Improving the Disability Decisionmaking Process: SSA proposes changes that will improve the disability decisionmaking process to ensure that decisions are made as accurately as possible, that those who should be paid are paid as early as possible, and that the adjudication process is consistent throughout. The plan incorporates the results of the various pilots we conducted over the last two years in looking at how to improve the processing of the more than 2 million new disability claims per year. SSA will conduct prototypes in 8-10 States, combining process improvements including pre-decision interviews and elimination of the reconsideration step in the appeals process.

Enhancing Beneficiaries' Opportunities to Work: As a nation, we are best served when all of our citizens have the opportunity to contribute their talents, ideas and energy by removing barriers to work. SSA will work to improve the return-to-work opportunities for disability beneficiaries so that individuals who want to participate in the nation's workforce may do so.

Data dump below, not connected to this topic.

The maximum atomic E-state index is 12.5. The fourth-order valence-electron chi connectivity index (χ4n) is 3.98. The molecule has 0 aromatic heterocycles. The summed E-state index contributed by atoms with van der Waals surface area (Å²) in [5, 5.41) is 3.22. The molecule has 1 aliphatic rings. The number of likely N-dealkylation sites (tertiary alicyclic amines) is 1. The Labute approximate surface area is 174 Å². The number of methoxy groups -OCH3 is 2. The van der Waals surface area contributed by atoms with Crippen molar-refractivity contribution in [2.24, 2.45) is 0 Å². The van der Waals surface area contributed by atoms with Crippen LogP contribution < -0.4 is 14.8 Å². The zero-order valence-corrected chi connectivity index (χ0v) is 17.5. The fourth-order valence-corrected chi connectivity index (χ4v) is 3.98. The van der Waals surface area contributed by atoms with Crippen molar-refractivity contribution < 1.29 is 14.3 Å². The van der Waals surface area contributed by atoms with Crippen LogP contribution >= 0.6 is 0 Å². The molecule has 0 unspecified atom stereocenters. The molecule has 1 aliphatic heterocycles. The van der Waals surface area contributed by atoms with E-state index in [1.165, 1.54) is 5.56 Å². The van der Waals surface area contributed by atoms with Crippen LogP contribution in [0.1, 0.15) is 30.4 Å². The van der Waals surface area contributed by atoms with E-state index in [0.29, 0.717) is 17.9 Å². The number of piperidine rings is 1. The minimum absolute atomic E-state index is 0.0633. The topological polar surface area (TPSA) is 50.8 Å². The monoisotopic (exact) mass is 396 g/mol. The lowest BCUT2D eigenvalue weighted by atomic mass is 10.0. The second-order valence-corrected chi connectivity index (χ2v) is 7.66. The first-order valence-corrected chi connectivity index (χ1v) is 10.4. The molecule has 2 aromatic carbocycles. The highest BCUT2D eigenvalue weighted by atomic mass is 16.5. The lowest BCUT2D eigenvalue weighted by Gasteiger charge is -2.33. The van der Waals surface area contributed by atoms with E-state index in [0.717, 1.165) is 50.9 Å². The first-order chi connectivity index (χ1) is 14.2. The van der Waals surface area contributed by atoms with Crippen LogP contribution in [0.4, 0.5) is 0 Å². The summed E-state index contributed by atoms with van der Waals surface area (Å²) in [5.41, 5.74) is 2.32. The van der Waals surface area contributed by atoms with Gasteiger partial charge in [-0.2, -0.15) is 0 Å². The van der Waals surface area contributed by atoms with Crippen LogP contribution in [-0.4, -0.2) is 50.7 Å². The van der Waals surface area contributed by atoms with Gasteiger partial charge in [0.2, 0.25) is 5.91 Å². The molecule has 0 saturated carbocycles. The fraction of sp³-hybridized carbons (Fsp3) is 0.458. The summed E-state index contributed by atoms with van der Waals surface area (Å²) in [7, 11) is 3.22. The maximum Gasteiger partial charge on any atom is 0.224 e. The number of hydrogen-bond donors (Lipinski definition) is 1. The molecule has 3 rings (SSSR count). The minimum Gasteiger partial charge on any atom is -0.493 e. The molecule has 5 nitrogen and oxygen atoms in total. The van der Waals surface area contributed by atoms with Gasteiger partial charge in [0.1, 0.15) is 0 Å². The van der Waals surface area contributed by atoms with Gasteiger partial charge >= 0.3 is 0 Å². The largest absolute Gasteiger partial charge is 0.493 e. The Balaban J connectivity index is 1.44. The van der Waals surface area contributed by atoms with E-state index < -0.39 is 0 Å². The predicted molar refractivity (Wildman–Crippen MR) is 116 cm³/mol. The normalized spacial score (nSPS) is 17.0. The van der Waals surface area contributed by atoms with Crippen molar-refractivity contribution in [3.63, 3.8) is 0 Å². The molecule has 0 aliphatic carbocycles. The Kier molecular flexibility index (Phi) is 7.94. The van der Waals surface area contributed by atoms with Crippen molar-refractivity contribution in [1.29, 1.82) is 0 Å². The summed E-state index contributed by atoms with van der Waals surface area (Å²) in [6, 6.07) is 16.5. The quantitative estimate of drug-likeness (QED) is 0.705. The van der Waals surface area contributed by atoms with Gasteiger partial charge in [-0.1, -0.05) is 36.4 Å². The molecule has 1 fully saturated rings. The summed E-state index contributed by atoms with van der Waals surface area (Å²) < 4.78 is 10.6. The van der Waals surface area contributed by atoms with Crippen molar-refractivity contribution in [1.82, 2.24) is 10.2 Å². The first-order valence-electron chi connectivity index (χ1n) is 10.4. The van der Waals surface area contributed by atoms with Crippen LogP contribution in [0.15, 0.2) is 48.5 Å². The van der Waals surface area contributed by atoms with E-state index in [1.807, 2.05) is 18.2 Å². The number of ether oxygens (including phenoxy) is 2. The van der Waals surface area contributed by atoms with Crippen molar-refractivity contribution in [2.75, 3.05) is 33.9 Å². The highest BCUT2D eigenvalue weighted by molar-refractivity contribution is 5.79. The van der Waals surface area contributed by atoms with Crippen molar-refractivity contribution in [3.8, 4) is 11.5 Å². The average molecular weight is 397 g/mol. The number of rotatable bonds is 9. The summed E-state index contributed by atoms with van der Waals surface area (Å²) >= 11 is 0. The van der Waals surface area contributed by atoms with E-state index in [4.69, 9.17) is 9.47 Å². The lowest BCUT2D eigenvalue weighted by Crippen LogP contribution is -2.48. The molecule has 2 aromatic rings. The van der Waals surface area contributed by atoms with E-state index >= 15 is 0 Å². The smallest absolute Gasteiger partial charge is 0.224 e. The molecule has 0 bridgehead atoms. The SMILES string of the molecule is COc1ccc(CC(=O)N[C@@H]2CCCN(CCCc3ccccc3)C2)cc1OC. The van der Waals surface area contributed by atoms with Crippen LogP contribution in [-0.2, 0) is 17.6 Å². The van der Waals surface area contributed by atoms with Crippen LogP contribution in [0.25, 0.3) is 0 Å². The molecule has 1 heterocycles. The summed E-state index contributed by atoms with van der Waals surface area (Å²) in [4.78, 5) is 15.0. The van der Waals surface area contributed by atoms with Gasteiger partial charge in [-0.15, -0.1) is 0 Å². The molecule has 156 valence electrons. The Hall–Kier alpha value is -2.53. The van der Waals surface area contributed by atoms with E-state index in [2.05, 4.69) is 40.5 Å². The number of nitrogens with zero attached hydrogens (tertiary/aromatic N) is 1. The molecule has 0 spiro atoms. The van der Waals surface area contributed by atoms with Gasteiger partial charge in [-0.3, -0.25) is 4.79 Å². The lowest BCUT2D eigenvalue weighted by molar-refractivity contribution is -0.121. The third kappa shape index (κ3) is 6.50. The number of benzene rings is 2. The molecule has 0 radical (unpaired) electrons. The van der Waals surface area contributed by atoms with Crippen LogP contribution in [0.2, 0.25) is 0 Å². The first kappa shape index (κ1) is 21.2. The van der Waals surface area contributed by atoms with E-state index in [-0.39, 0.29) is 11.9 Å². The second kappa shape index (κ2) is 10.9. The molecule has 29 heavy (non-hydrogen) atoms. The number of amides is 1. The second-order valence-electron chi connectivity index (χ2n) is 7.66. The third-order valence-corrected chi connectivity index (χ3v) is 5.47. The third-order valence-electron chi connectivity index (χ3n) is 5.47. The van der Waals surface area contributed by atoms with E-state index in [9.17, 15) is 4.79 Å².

The cornerstone of our return-to-work strategy remains our commitment to the "Ticket to Work" program, which was first proposed in 1997, and is the basis of the bipartisan proposal included in the FY 2000 budget. Under this program, all disabled Social Security and SSI beneficiaries will be eligible to participate. Beneficiaries can use the ticket to obtain services from any enrolled public or private provider of their choice. The provider of services would be paid only after the beneficiary returns to work.

The incentives to work also include a proposed rule change which would increase the substantial gainful activity level, permitting some individuals with disabilities who have earnings in excess of the current regulatory monthly limit ($500) but less than the amount in the proposed rules ($700), to receive benefits.